Cómo aprovechar la Reputación de Nuestro Producto

Manejando de regreso a casa estas vacaciones, vi un Toyota accidentado en el borde de la autopista y no pude evitar pensar “Es una trampa!” recordando el famoso comercial de Toyota (click aquí para verlo en YouTube).

En este comercial, el malo de la película se disfraza como una bella modelo en apuros, accidentada al lado de la carretera en su Toyota Corolla, pero es descubierta cuando sus victimas se percatan de que el auto es un Corolla y estos “no se accidentan.”

Toyota aprovechó la impecable reputación de su Corolla para crear este comercial. Lo interesante es que el comercial vino una vez que la reputación existía y no para crear esta reputación. Esta estrategia solidifica la reputación de Toyota como una marca confiable.

El caso contrario, tratar de convencer al cliente de una supuesta característica de nuestro producto casi nunca funciona (ver el caso de Wal-Mart y su blog) y menos ahora que estamos todos conectados, cualquiera puede montar una página web y nuestras quejas llegan a millones de oídos en un click.

¿Tienes algún ejemplo para compartir? Deja tu comentario y enciende la discusión.

Never Trust a Chef…

Remember Sy Sperling? He was the President of Hair Club for Men who is famously quoted as saying, “I’m not just the president, I’m also a client”.

Other phrases such as, “Never trust a chef who won’t eat his own cooking”, or similarly, “Never trust a skinny chef” have come to represent the sentiment that the best vote of confidence in a product is when the owner/producer/creator also uses it.

Last night, Biz Stone, one of the founders of Twitter blasted this message out to his Twitter followers:

looking at an email receipt from iTunes for a vampire series I apparently bought””but I haven’t any vampire shows!

Fairly innocuous, I suppose. I hope the series was Buffy. Sarah Michelle Geller is HAWT. The point is, unlike many CEOs and company spokesgroupies, Biz is not promoting Twitter outright. He is not telling people the multiple virtues of Twitter, or explaining best practices of Twitter. Perhaps because Twitter doesn’t lend itself to a defined set of rules defining what it is or what it should do, but that is beside the point. Biz’s endorsement of his own product is a plain, everyday use of his own product in a non-promotional way.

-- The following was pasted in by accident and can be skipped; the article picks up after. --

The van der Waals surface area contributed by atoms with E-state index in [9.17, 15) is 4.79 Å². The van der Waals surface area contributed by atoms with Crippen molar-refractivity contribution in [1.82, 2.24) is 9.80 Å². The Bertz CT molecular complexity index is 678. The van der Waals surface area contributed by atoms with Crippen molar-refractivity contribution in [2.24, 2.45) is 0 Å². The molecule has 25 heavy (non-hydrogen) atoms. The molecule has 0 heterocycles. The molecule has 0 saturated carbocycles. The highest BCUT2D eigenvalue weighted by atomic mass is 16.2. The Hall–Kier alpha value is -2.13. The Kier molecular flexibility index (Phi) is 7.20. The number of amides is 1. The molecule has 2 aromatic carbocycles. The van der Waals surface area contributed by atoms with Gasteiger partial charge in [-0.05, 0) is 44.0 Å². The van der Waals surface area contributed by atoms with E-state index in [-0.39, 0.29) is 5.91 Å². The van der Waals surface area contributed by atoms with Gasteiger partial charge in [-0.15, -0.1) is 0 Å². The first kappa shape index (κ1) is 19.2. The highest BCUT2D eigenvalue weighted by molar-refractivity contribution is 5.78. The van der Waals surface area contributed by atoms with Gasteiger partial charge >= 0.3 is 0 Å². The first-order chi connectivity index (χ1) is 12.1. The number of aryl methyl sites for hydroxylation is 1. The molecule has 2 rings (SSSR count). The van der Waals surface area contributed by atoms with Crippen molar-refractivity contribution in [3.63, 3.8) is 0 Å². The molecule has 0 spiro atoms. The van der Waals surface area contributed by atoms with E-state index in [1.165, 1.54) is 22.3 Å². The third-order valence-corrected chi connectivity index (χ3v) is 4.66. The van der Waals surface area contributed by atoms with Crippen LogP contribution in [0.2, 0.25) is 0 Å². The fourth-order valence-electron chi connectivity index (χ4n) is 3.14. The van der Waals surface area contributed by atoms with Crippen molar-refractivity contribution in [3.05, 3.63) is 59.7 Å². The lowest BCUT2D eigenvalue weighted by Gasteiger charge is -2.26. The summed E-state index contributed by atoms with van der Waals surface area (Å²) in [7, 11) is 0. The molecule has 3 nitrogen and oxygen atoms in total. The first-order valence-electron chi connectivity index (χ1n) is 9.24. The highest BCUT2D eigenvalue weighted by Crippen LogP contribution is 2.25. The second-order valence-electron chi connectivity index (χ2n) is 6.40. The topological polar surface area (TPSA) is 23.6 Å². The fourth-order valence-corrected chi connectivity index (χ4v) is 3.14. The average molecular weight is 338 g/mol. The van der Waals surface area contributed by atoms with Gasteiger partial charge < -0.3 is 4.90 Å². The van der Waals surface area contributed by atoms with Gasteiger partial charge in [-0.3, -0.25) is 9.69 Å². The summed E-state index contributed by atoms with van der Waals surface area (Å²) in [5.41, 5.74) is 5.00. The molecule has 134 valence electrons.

Marketers need to get this. CEO’s need to understand this. PR people need to learn this. Your best sales technique is the technique that is not a technique. It’s just use. We’re watching you and how you use your product. The best time to sell is when you are at your least salesy.

Your thoughts?

The 2007 Travel Awards

I have never traveled in my life as much as I have this past year. I have taken 12 trips and I think I’m done for the year – though I do think I may need a Toronto trip before Christmas. At any rate, I can look back at various trips and point to them as memorable for one reason or another. So, I present to you the 2007 Travel Awards. These awards are only for my own trips but I’d love to hear about your trips as well.

  • Longest Trip: Toronto, 9 days, May 26-June 3. This trip encompassed Mesh Conference as well as b5 business in Toronto
  • Shortest Trip: 1 Day (overnight), Toronto, Aug 23-24
  • Most Enjoyable Trip: Gnomedex 7
  • Least Enjoyable Trip: SXSW ’07 – The Hampton Inn was the beginning of a bad bad trip
  • Trip I least wanted to go on that I enjoyed the most: PodCamp Philly
  • Trip I most wanted to go on that I enjoyed the least: PodCamp Boston 2
  • Best Networking Event: Blog World Expo
  • Most drunken event: San Francisco, January 2007
  • Most Expensive Trip: Blog World Expo, Las Vegas

Did you travel at all this year? What are your awards?